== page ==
Spinal deformity is an abnormal alignment or curve of the bony vertebral column. It occurs when the spine varies by more than 10 degrees from the natural curvature. When viewed from the side, a normal spine stands upright and has a natural curve that resembles the shape of the letter ‘S’. Looking at an individual from the front or back, the spine should appear straight, with symmetrical shoulders and a level pelvis.
The spine is a column of 33 bones known as vertebrae, each stacked on top of another. Each of the vertebrae is connected by ligaments. Other parts of the spine include:
Spinal cord: The spinal cord is a fragile, tubelike long structure that starts at the end of the brain stem and runs down almost to the bottom of the spine.
Nerves: Nerve roots branch out from the spinal cord through openings in the vertebrae and transport messages between the brain and the other organs of the body.
Intervertebral discs: These are the flexible discs present between the vertebrae. These act as shock absorbers and give flexibility to the spine.
The major types of spinal deformities include:
Scoliosis: Scoliosis is the most common type of Spinal Deformity. It refers to a sideways curvature of the spine that occurs most often during the growth spurt just before puberty.
Kyphosis: Kyphosis is characterized by a rounded upper back that looks abnormal. In this condition, the shoulders round forward, the head juts out, and the torso appears to slouch.
Lordosis: Lordosis or swayback occurs as a side effect of Kyphosis. The spine of a patient with significant lordosis curves significantly inward at the lower back.
Flatback Syndrome: Flatback syndrome develops when the spine loses its natural curvature. Patients suffering from this syndrome suffer difficulty in standing up straight and appear stooped forward.
The most common causes of spinal deformities are as follows:
Some spinal deformities result from congenital disabilities. Genetic defects such as fused vertebral segments or incomplete formation of vertebral segments also cause spinal deformities.
Poor posture in critical periods of spinal growth can cause the upper back to round forward. Other poor postures, including poor body mechanics when lifting, can also result in displaced vertebrae or ruptured discs.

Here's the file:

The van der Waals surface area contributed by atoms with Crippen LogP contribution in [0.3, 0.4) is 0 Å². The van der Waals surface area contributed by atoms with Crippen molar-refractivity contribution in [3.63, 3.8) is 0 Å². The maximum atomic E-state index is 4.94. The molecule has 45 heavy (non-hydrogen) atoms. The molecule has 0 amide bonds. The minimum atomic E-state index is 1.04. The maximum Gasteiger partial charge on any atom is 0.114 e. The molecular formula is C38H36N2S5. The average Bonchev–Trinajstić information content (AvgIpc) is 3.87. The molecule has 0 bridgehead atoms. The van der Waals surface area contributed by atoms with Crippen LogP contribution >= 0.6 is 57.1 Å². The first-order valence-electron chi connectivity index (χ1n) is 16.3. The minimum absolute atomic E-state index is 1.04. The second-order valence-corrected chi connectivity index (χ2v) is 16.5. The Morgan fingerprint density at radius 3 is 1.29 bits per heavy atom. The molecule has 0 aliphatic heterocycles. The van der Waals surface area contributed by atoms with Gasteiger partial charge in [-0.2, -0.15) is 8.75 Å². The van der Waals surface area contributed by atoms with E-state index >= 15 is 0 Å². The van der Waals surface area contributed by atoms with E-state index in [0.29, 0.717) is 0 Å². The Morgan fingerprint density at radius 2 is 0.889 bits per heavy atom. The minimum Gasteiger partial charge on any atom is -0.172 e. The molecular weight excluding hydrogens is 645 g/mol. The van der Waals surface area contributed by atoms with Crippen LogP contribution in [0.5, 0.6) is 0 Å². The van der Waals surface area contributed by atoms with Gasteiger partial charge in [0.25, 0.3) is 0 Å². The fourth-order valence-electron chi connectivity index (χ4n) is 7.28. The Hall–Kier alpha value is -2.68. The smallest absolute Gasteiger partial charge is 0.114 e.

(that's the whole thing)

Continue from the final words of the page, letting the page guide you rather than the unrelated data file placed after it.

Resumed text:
Disorders like cerebral palsy can alter muscle activity. The pull by stiff muscles on the spine can cause the neck and back to lose their natural curvature.
Infectious diseases such as spinal tuberculosis destroy the bones and other structures of the spine. Inflammatory diseases such as arthritis can cause bone spurs to develop and push the vertebrae out of alignment.
Wear and tear on the spine can cause discs in your back to degenerate.
Accidents like falls, or injuries like a sudden blow to the back, can alter the curvature of your back by causing fractures or dislocations.
The most common type of symptoms of any spinal deformities are as follows:
After studying the patient’s general health and medical history, a physical examination is performed to assess muscle strength and sensation in the legs and arms.
After the physical test of the patient, the following are some imaging tests performed to diagnose spinal deformity:
Electromyography (EMG) / Nerve Conduction Studies (NCS):
EMG measures the electrical impulses of the muscles at rest and during contractions. EMG studies are often performed along with nerve conduction to determine if the nerve is functioning properly.
The non-surgical and surgical methods available for spinal deformities treatment are given below:
Anti-inflammatory drugs, such as ibuprofen or diclofenac, can be used to reduce pain. Sometimes simple analgesics such as paracetamol can also control pain. Steroids, epidural steroid injections, and facet injections are also helpful in select patients.
The most popular physical therapies for scoliosis include Schroth physiotherapy. Other strengthening exercises can help those with excessive kyphosis, for example.
Bracing can be used for slowing or halting the progression of a spinal curve. Wearing a brace is generally used for childhood scoliosis, as it remains ineffective when it comes to straightening an adult’s spine.
When a spinal deformity reaches a certain degree, surgery may be required in order to prevent the curve from progressing further. Surgery for a spinal deformity is typically a complex procedure and will require a detailed understanding by the patient and their family prior to its undertaking. A discussion around the aim, the benefits and the potential risks/complications will be had with Dr Sherief. Feel free to ask as many questions as you like. Surgery aims to fuse the spine but not necessarily fully straighten it.
Dr Sherief is one of the most renowned surgeons for spinal deformities treatment in Dubai. He has a great specialization in all kinds of spinal treatments. Not only does he have a great clinical success record, but he is also one of the very few surgeons worldwide trained in the use of robot-assisted surgeries. His patients’ reviews are the testimonials of his caring, confidential and discreet approach to them.